COVID-19/epidemiology , Health Status Disparities , Jails/statistics & numerical data , Public Health/statistics & numerical data , Racism/statistics & numerical data , COVID-19/ethnology , COVID-19/prevention & control , COVID-19/transmission , Chicago/epidemiology , Humans , Incidence , Prisoners/statistics & numerical data , SARS-CoV-2 , Socioeconomic Factors
11.
Am J Public Health ; 111(6): 1035-1039, 2021 06.
Article in English | MEDLINE | ID: covidwho-1216999

ABSTRACT

We report on data we collected from a 2018 survey examining jails' human papillomavirus virus vaccine delivery capacity and on a secondary analysis we conducted to describe factors similarly associated with delivery planning for the COVID-19 vaccine. We provide recommendations for delivering the COVID-19 vaccine in jails, based on evidence from Kansas, Iowa, Nebraska, and Missouri. Our key finding is that jails have limited staff to implement vaccination and will require collaboration between jail administrators, jail medical staff, and local health departments.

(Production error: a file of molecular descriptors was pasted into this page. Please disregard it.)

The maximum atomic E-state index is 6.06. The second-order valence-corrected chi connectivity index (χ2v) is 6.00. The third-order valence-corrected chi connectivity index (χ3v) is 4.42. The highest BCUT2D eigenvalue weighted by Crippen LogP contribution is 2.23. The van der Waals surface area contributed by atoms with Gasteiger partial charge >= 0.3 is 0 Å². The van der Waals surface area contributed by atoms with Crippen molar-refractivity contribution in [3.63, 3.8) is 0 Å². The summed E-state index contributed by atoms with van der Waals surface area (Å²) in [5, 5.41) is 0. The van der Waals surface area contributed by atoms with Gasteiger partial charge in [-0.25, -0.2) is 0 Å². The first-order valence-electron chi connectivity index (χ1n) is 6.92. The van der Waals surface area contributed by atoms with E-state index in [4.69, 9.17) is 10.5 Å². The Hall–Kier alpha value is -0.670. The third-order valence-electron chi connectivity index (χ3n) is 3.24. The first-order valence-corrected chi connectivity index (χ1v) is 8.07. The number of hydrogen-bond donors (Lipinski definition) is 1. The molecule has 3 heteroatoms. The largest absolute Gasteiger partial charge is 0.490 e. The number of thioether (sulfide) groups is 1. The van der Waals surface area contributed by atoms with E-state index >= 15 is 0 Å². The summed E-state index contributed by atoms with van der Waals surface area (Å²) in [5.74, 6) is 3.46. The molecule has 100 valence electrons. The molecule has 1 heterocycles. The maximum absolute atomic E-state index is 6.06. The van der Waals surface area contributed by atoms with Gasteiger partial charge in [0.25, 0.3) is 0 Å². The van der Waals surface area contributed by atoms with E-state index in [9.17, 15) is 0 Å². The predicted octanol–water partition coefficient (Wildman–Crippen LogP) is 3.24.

Subject(s)
COVID-19 Vaccines/administration & dosage , Health Personnel , Immunization Programs , Jails , Public Health , COVID-19/prevention & control , Female , Humans , Iowa , Kansas , Male , Missouri , Papillomavirus Vaccines/administration & dosage
12.
Am J Public Health ; 111(1): 110-115, 2021 01.
Article in English | MEDLINE | ID: covidwho-1216985

ABSTRACT